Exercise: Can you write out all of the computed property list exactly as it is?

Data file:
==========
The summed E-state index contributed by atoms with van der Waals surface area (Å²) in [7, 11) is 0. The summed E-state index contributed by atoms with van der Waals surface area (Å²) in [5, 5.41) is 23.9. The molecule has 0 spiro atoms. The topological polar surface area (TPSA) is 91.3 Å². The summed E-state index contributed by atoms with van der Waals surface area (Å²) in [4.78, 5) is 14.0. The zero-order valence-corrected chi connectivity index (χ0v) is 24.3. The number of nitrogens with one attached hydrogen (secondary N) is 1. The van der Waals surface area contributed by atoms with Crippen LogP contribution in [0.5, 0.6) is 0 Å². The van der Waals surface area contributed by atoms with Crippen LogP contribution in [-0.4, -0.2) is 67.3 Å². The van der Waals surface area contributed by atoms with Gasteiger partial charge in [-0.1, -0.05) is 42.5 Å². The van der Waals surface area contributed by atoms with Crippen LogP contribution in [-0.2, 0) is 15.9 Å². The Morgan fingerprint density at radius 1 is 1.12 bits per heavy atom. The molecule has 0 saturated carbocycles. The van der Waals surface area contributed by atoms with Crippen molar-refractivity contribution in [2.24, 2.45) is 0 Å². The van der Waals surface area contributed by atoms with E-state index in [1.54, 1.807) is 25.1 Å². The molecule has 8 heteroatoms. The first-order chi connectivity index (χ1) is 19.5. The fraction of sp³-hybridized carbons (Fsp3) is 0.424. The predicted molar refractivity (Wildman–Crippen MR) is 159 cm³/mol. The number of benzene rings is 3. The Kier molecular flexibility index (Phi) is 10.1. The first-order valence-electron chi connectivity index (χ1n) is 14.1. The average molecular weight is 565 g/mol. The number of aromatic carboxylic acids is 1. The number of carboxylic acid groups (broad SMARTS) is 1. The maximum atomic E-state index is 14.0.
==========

The summed E-state index contributed by atoms with van der Waals surface area (Å²) in [7, 11) is 0. The summed E-state index contributed by atoms with van der Waals surface area (Å²) in [5, 5.41) is 23.9. The molecule has 0 spiro atoms. The topological polar surface area (TPSA) is 91.3 Å². The summed E-state index contributed by atoms with van der Waals surface area (Å²) in [4.78, 5) is 14.0. The zero-order valence-corrected chi connectivity index (χ0v) is 24.3. The number of nitrogens with one attached hydrogen (secondary N) is 1. The van der Waals surface area contributed by atoms with Crippen LogP contribution in [0.5, 0.6) is 0 Å². The van der Waals surface area contributed by atoms with Crippen LogP contribution in [-0.4, -0.2) is 67.3 Å². The van der Waals surface area contributed by atoms with Gasteiger partial charge in [-0.1, -0.05) is 42.5 Å². The van der Waals surface area contributed by atoms with Crippen LogP contribution in [-0.2, 0) is 15.9 Å². The Morgan fingerprint density at radius 1 is 1.12 bits per heavy atom. The molecule has 0 saturated carbocycles. The van der Waals surface area contributed by atoms with Crippen molar-refractivity contribution in [2.24, 2.45) is 0 Å². The van der Waals surface area contributed by atoms with E-state index in [1.54, 1.807) is 25.1 Å². The molecule has 8 heteroatoms. The first-order chi connectivity index (χ1) is 19.5. The fraction of sp³-hybridized carbons (Fsp3) is 0.424. The predicted molar refractivity (Wildman–Crippen MR) is 159 cm³/mol. The number of benzene rings is 3. The Kier molecular flexibility index (Phi) is 10.1. The first-order valence-electron chi connectivity index (χ1n) is 14.1. The average molecular weight is 565 g/mol. The number of aromatic carboxylic acids is 1. The number of carboxylic acid groups (broad SMARTS) is 1. The maximum atomic E-state index is 14.0.